Rainbow piles of yarn spilled across the table at Saint Saviour’s Center on Friday as a dozen women knitted and crocheted, laughing and chatting as they worked.
They made blankets, hats, scarves and sweaters – not just for family and friends but for a towering tree on Glenwood Avenue.
Early next month, the tree, which rises above the two-story Duncan-Parnell building, will be wrapped from top to bottom in a colorful, wooly patchwork sweater made by dozens of knitters.
It’s the follow-up to a community project last year that wrapped 150 scarves around trees along Glenwood South’s busy strip of restaurants, bars and condominiums.
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The idea was to create a show of unity in the neighborhood, a place where late-night partiers and early-to-bed residents haven’t always gotten along. About 50 people, including those who had never knitted a stitch in their lives, joined in.
This year, the project led by the Glenwood South Neighborhood Collaborative has grown, bringing in new business owners and residents, including those from Glenwood Towers, an affordable housing high-rise for seniors.
When the scarves came down last winter, volunteers cleaned and stitched them into blankets, then donated many of them to residents at the apartments on Glenwood Avenue.
“You would have thought they had won a million dollars. They had the biggest smiles,” said Sharon Hayes, executive director at Saint Saviour’s, a health and wellness organization focused on helping babies and older adults.
Glenwood Towers residents wanted to give a little something back by making the project part of their knitting group at Saint Saviour’s. Each week, they’ve invited community members to join them for a morning of knitting and fellowship.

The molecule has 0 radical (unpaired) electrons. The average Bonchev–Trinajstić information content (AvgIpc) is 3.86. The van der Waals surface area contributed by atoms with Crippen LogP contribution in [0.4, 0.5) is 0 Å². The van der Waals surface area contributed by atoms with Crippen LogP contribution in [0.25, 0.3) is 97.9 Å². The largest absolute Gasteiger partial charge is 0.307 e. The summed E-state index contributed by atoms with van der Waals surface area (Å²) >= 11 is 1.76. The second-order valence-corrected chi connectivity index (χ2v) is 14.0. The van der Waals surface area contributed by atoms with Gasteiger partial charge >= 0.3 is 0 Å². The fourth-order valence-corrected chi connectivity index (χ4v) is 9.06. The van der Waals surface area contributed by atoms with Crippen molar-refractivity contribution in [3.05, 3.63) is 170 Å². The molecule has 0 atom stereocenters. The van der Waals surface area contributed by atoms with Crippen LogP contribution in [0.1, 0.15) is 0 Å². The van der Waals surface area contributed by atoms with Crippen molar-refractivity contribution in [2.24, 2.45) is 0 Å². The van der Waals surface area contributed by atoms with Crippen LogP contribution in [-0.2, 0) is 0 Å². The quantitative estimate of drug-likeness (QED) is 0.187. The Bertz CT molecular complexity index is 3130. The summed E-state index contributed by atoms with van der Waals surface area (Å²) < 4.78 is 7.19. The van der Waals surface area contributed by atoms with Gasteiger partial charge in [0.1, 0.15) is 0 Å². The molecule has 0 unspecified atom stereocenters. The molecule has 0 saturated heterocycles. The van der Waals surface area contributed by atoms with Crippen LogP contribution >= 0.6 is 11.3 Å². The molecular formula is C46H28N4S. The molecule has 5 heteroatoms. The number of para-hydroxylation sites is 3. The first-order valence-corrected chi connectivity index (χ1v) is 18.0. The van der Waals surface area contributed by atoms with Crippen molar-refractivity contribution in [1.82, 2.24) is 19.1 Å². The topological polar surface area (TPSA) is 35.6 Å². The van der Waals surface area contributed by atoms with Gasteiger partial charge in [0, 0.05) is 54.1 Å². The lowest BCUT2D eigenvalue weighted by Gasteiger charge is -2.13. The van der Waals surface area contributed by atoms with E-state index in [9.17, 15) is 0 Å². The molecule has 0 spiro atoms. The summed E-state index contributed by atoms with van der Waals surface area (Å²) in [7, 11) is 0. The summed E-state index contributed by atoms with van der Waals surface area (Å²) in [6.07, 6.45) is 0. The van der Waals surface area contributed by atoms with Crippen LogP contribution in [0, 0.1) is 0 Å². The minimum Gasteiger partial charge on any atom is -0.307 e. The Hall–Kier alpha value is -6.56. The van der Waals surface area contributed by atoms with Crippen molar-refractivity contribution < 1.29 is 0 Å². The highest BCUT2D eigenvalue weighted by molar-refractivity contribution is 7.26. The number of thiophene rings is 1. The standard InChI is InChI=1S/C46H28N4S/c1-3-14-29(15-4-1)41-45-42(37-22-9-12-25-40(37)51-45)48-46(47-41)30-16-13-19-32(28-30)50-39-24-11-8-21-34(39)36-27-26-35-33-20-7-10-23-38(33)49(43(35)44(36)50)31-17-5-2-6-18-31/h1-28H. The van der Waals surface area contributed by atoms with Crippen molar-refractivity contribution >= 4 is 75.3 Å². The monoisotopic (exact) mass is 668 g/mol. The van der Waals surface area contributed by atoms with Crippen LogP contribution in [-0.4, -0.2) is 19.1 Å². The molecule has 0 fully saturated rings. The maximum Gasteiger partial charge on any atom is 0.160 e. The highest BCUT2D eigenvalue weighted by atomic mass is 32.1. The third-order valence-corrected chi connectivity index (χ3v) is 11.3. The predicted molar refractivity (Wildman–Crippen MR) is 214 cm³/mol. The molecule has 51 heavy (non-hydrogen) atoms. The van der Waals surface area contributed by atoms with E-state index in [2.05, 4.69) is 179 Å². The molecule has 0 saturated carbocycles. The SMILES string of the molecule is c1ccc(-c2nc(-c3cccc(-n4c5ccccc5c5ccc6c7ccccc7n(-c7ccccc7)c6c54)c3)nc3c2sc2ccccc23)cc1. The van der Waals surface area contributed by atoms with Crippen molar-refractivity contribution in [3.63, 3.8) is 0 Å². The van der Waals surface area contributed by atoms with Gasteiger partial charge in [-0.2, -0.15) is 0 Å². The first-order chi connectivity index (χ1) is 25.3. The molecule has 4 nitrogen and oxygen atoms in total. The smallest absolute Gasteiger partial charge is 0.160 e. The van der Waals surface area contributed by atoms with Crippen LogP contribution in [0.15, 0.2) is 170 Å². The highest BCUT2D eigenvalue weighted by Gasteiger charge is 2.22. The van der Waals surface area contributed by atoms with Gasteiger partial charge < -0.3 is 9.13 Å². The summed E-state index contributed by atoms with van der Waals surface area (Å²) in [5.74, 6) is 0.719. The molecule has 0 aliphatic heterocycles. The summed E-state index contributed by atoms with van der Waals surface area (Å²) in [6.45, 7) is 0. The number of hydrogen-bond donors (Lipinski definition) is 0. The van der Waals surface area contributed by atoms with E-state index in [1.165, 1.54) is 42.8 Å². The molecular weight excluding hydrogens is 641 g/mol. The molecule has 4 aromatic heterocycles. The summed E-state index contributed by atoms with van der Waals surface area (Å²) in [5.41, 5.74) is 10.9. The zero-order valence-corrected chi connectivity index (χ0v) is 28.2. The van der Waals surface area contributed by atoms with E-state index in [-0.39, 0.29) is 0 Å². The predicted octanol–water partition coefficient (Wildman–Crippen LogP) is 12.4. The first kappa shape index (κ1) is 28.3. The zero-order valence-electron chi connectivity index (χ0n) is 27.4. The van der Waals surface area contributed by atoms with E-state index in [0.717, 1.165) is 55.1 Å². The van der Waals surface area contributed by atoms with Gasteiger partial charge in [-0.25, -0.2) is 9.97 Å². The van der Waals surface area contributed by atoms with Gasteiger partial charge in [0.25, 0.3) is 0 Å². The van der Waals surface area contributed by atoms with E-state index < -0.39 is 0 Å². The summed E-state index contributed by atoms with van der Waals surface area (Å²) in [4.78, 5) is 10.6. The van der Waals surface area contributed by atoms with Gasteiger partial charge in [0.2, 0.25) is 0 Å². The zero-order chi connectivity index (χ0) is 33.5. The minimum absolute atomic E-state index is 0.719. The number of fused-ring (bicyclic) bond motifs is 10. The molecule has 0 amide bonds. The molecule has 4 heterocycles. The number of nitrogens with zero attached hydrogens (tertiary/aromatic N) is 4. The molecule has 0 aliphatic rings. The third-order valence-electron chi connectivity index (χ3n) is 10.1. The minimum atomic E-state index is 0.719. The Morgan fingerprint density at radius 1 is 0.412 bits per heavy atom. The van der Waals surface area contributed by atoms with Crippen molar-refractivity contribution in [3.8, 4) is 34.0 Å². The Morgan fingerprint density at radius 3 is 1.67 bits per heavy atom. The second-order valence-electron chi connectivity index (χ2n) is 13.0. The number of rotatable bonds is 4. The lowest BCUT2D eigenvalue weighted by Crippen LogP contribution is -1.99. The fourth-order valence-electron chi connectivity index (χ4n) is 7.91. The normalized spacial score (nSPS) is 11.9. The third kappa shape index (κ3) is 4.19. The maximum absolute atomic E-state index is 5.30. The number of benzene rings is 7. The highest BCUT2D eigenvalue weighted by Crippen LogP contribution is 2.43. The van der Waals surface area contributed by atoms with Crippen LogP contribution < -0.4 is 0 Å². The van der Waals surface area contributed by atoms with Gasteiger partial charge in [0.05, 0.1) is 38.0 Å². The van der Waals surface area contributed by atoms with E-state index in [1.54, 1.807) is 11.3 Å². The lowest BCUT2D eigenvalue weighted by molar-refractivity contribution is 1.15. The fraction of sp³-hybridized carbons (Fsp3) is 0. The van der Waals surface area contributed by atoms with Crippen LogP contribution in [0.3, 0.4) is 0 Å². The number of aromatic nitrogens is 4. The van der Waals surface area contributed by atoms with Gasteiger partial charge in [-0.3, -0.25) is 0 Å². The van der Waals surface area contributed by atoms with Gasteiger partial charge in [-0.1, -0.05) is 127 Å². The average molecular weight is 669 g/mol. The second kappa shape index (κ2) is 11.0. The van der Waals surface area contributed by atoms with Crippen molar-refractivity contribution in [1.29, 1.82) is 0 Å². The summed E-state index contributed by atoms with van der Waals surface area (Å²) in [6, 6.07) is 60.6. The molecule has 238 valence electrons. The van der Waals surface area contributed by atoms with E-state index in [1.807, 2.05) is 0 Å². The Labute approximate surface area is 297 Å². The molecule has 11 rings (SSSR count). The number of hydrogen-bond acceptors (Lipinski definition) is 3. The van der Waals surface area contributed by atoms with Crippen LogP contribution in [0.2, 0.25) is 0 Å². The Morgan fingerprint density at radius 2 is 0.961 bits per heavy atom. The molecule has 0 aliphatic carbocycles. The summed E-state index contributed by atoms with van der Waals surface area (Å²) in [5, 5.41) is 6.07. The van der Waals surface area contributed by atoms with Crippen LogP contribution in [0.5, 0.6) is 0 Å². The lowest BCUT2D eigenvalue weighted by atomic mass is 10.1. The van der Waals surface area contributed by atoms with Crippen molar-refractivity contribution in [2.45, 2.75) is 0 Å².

The effort has brought together longtime residents of the neighborhood, as well as newcomers, all excited about the chance to meet their neighbors and work together. This year’s blankets will be donated to Love Wins Ministries, a nonprofit that works with the homeless in Raleigh.
“The spirit of the community and the willingness to work together and inspire each other has just skyrocketed,” said Donna Belt, the project organizer.
Belt already has collected dozens of scarves from more than 60 knitters as far away as Texas and Ontario, as word spreads about the project. She expects to use at least 100 scarves on the tree, which already is wearing a small portion of its sweater.
Three large fiber sculptures made by local artist Amanda Snavely also will hang from the tree.
Ann Conlon-Smith, who moved downtown this summer, said she’s thrilled by the way the group has diversified since she first picked up a pair of knitting needles to help with the project last year.
“This is just such a welcoming environment,” she said.
Halfway through the knitting circle Friday, Muriel D. Coleman, who lives in Glenwood Towers, had an idea.
She asked each of the women in the room to say what they were grateful for on their last meeting before Thanksgiving. High on her own list was the chance to meet new people who she’s comfortable around and who have taken the time to get to know her.
“It makes you laugh,” Coleman said. “It’s a joy to be with people.”